"Kiki…it's 7 o'clock in the morning…" Yeah, Kiki does not care. Kiki is feelin' the groove.

This isn't just a one-off and it's also not just a random song. Here we can see that Kiki recognizes it and sings it when his owner plays it. (Just after pooing on her leg—the reality of having a bird, in case these videos make you want one).

@kiki.tiel

Babywipes handy at all hours 🫡 #bird #cockatiel #fyp #foryou #september #parrot

But Kiki doesn't even need anyone else around in order to sing his favorite song. Here he is singing and dancing all by himself when his owner left the room and left her camera running to see what he would do.

@kiki.tiel

Partying without me :( #cockatielsoftiktok #birds #fyp #for you

As cute and hilarious as this is, it surely gets old after a while, right? It's one thing to watch in a video—it's got to be entirely another to hear it all the time at home.

It's also not just a Kiki quirk. Apparently, "September" is a "thing" among cockatiels. Other cockatiels have been known to love it and sing it, though not quite as well as Kiki does.

Someone on Reddit asked why so many cockatiels love the song—one person even said it was basically the cockatiel national anthem at this point. No one knows exactly why, but this explanation by Reddit user nattiecakes is as good an explanation as any:

"Yeah, cockatiels genuinely like the song in a way they don’t universally take to many other songs. My cockatiel is 17 and early in life basically seemed to max out his harddrive space learning a little bit of La Cucaracha, The Flintstones theme, the phrase 'pretty bird,' and this horrible alarm clock sound that is similar to the hungry baby cockatiel sound. We thought we could not get him to learn anything else because they do have some limits.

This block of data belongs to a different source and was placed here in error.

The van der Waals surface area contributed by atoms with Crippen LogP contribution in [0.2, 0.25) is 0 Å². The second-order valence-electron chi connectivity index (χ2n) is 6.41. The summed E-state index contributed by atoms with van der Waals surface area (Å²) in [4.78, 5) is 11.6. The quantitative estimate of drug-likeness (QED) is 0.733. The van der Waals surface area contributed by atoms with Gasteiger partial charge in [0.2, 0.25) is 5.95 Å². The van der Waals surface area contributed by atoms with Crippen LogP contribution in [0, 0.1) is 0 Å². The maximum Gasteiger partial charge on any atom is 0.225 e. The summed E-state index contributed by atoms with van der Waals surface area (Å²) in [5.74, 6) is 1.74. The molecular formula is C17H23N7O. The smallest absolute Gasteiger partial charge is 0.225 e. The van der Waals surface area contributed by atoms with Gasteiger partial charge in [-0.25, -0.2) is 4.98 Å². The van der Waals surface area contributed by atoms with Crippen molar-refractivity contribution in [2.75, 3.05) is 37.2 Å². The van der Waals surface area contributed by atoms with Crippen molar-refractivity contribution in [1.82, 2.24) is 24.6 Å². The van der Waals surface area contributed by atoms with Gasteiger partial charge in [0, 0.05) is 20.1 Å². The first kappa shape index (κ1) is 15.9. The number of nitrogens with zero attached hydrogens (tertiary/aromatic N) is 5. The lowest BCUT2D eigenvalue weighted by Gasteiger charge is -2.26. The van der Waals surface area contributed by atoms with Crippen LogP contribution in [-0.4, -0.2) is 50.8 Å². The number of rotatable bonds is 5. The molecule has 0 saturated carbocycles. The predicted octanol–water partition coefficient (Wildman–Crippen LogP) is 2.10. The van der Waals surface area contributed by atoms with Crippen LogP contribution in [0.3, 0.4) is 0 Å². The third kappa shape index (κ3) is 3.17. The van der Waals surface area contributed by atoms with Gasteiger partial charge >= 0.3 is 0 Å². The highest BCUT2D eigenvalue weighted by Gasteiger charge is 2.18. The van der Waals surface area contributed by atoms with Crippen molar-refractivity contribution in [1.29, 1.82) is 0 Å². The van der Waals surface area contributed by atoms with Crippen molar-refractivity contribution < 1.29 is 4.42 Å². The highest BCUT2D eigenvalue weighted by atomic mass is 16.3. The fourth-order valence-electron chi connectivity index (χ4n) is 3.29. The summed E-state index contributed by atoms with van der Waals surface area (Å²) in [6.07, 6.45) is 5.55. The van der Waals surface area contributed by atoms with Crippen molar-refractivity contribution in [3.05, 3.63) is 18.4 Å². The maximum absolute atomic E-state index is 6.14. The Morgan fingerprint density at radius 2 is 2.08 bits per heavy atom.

Then 'September' came. Every cockatiel loved it. We decided to see if our cockatiel loved it.

I sh*t y’all not, within a DAY he whistled the first three notes, which is really all that matters. He hasn’t been able to learn more, but he loves it.

Now our African grey whistles it to him constantly. He used to reliably whistle La Cucaracha to our cockatiel when our cockatiel would get angry and upset, and our cockatiel would start singing instead and forget he’d been upset. But almost immediately our grey switched to using 'September' 90% of the time. Like, it’s so plain even to our grey that 'September' is the song to unlock a cockatiel’s better nature. I think the grey likes it a lot too, but he has many other songs he likes better.

As for why cockatiels like this song so much… all I can guess is it really resonates with their cheery vibe. I think the inside of a cockatiel’s mind is usually like a disco."

Rock on, Kiki. Just maybe not so early in the morning.

How to clear a stuffy nose instantly.

With cold season upon us, there's no better time to learn a couple of awesome and easy tricks that will clear up the dreaded and annoying stuffy nose.

Prevention magazine created a short video showing two easy ways to get you breathing free again no matter how stuffed up you might be.


Both tricks take less than two minutes and are certainly worth trying out when it feels like that runny nose might never go away.


Watch the YouTube video below:

This article first appeared on 9.8.17.

Pop Culture

A brave fan asks Patrick Stewart a question he doesn't usually get and is given a beautiful answer

Patrick Stewart often talks about his childhood and the torment his father put him and his mother through.

Patrick Stewart often talks about his childhood and the torment his father put him and his mother through. However, how he answered this vulnerable and brave fan's question is one of the most eloquent, passionate responses about domestic violence I've ever seen.



WARNING: At 2:40, he's going to break your heart a little.

You can read more about Heather Skye's hug with Captain Picard at her blog.


This article originally appeared on 06.26.13.